Tuesday, April 13, 2010

Greece Gets Great Loans; Talbot's a Loser; Stocks Tack on More Gains

If anybody out there can offer advice on how to write the same story 33 different ways, I'll be your first subscriber, because that has been my primary task since February 8, the date of the last interim bottom on the Dow.

While the index hasn't been going straight up, it often seems that way, as, over the span of the past 44 trading days, the Dow has advanced 33 of them. That's a 3-1 ratio of up days over down, and a winning investing formula in anyone's book. I admit, due to my disbelief in the overall economic recovery that everyone keeps talking about but nobody sees, to have completely missed this 1100+ point rally.

That's my fault, but I'm also not about to jump in at these seemingly inflated levels, either. I remain steadfastly, stubbornly, in cash, and it's not a matter of wanting to catch the next low, because I probably won't be investing in stocks for the next few years, at least not US stocks.

Today was more of the broken record variety of days on the Street. Stocks were up, though not by much. Earnings are beginning to trickle into investor equations, with Alcoa (AA) announcing earnings in line with forecasts on Monday at 10 cents per share in the 1st quarter on revenue of $4.9 billion, lower than consensus estimates of $5.24 billion.

After the closing bell today, Intel (INTC) announced 1st quarter results of 43 cents per share, beating the street consensus of 38 cents. Revenue for the chip giant was $10.3 billion, on expectations of $9.84 billion.

Earnings season is off to a good start. Even a company like Talbot's showed a profit of 7 cents per share, even better if you exclude one-time items (Why not? It's a party!). The women's retailer then shows 13 cents per share.

The company had been on the brink of failure, but has redefined itself over the past two years. Still, it's profit was a mere $4.1 million for the quarter, but shares rose significantly due to the amount of short interest. Selling at nearly $15 per share, investors are taking a pretty heavy risk with Talbot's. The company shows negative return on equity, virtually no growth, a p/e of 27 and nearly a half billion dollars in debt. That debt burden alone is enough to keep heavy volume investors away and the shorts making their downside bets.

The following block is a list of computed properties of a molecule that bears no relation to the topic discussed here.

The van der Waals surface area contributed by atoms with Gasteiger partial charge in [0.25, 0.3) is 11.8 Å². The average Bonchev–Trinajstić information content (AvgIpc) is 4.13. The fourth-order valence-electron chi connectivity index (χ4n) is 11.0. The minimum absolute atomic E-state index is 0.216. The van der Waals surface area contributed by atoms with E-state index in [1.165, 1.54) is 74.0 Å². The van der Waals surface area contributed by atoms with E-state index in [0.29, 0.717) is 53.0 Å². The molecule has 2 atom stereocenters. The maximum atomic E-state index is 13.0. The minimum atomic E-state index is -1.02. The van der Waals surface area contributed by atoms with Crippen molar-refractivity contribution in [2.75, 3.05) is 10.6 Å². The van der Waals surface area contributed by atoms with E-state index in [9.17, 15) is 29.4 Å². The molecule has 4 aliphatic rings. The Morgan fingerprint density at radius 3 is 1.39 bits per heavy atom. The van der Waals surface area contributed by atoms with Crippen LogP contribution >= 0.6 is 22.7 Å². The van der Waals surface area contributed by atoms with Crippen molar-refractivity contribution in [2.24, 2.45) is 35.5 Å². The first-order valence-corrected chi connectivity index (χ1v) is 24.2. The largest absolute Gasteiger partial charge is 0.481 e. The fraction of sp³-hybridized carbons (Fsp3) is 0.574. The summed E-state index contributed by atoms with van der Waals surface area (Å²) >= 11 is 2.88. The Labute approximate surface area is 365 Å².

Talbot's looks a lot like the nation of Greece, which should be the subject of some focus due to the favorable loans it secured from the EU and IMF. Greece will be able to finance its debts at around 5%, or about 100-120 basis points below market rates. The unusually-generous terms have been applied because all of the European finance ministers understand that a Greek default would likely have a severe domino effect on countries like Portugal, Italy, Ireland and Spain. The stronger nations, especially Germany, would likewise be affected, either having to underwrite immense losses or suffer a collapse of its own economy or the Euro.

While a decoupling from the Euro might be the very best thing for the Germans and the continent as a whole, scrapping the entire Euro project has not been something widely anticipated, though it could very well happen within the next 2-3 years. The Southern countries aren't nearly as industrious as their Northern neighbors, and the German populace isn't taking kindly to the concept of bailing out countries which cannot manage their internal budgets. Giving Greece better terms than the very best borrowers, when they are, in fact, sub-prime, at best, reeks of the kind of unfair "picking winners" that was a hallmark of the infamous bank bailouts in the US.

With Greece, failure is being rewarded. With Talbot's, failure has only been delayed. The losers will be the investors who could not judge the risk, as it should be.

Dow 11,019.42, +13.45 (0.12%)
NASDAQ 2,465.99, +8.12 (0.33%)
S&P 500 1,197.30, +0.82 (0.07%)
NYSE Composite 7,638.35, -3.40 (0.04%)

Volume was a little bit perkier than normal, possibly owing to options expiration on Friday or the flood of earnings announcements due out over the next two weeks. Advancing issues outnumbered losers, though marginally, 3362-3108. New highs bettered new lows, 646-50.

NYSE Volume 5,806,878,000
NASDAQ Volume 2,557,582,750

As oil dropped for the fifth straight day, CNN Money ran this headline, Oil declines on oversupply worries. All we can say, after watching naked speculation take the price above $87 last week is, "no kidding?" Crude dropped another 29 cents, to $84.05 on the day, which is still $20-35 above where it should be. The oil speculators are so concerned about keeping the price this high due to imminent, continuing threats of production cuts by the oil-rich nations of the mid-East. Their economies are teetering on insolvency and a price of at least $80 per barrel is needed to keep them current on payments. Eventually, somebody's going to see the light and force the price lower, despite the economic realities facing the royal Suadis and other potentates in the region. Maybe Russia.

Gold dropped $8.80, to $1,152.80, while silver slid 16 cents to $18.24. Once again, the metals are unable to break out to new highs, for reasons that should, by now, be pretty obvious to everyone.

Where are the jobs, and how about that housing market?

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